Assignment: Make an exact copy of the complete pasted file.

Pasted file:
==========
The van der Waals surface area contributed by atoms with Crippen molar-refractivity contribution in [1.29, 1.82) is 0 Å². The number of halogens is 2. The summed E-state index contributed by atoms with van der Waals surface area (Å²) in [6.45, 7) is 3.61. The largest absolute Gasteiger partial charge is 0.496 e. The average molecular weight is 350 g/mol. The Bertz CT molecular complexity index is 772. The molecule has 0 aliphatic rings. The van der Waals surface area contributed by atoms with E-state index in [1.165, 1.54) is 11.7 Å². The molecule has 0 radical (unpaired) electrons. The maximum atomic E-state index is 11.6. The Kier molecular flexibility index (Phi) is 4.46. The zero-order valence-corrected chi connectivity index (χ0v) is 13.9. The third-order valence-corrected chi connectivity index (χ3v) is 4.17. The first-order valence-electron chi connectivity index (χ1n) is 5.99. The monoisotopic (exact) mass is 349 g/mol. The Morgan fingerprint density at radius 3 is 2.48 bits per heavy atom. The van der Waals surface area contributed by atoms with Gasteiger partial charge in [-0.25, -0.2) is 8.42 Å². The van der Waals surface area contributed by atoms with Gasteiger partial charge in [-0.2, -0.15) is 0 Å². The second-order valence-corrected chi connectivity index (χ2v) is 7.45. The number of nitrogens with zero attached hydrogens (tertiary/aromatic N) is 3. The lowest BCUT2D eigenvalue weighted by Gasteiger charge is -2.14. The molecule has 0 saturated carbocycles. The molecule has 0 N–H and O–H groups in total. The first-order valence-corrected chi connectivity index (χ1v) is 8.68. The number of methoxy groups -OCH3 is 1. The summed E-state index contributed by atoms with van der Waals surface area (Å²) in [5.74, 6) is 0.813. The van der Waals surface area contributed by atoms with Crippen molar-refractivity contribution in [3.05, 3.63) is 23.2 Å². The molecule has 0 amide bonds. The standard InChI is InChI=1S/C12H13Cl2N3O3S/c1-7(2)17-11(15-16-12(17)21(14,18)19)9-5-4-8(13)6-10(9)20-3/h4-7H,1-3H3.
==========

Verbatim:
The van der Waals surface area contributed by atoms with Crippen molar-refractivity contribution in [1.29, 1.82) is 0 Å². The number of halogens is 2. The summed E-state index contributed by atoms with van der Waals surface area (Å²) in [6.45, 7) is 3.61. The largest absolute Gasteiger partial charge is 0.496 e. The average molecular weight is 350 g/mol. The Bertz CT molecular complexity index is 772. The molecule has 0 aliphatic rings. The van der Waals surface area contributed by atoms with E-state index in [1.165, 1.54) is 11.7 Å². The molecule has 0 radical (unpaired) electrons. The maximum atomic E-state index is 11.6. The Kier molecular flexibility index (Phi) is 4.46. The zero-order valence-corrected chi connectivity index (χ0v) is 13.9. The third-order valence-corrected chi connectivity index (χ3v) is 4.17. The first-order valence-electron chi connectivity index (χ1n) is 5.99. The monoisotopic (exact) mass is 349 g/mol. The Morgan fingerprint density at radius 3 is 2.48 bits per heavy atom. The van der Waals surface area contributed by atoms with Gasteiger partial charge in [-0.25, -0.2) is 8.42 Å². The van der Waals surface area contributed by atoms with Gasteiger partial charge in [-0.2, -0.15) is 0 Å². The second-order valence-corrected chi connectivity index (χ2v) is 7.45. The number of nitrogens with zero attached hydrogens (tertiary/aromatic N) is 3. The lowest BCUT2D eigenvalue weighted by Gasteiger charge is -2.14. The molecule has 0 saturated carbocycles. The molecule has 0 N–H and O–H groups in total. The first-order valence-corrected chi connectivity index (χ1v) is 8.68. The number of methoxy groups -OCH3 is 1. The summed E-state index contributed by atoms with van der Waals surface area (Å²) in [5.74, 6) is 0.813. The van der Waals surface area contributed by atoms with Crippen molar-refractivity contribution in [3.05, 3.63) is 23.2 Å². The molecule has 0 amide bonds. The standard InChI is InChI=1S/C12H13Cl2N3O3S/c1-7(2)17-11(15-16-12(17)21(14,18)19)9-5-4-8(13)6-10(9)20-3/h4-7H,1-3H3.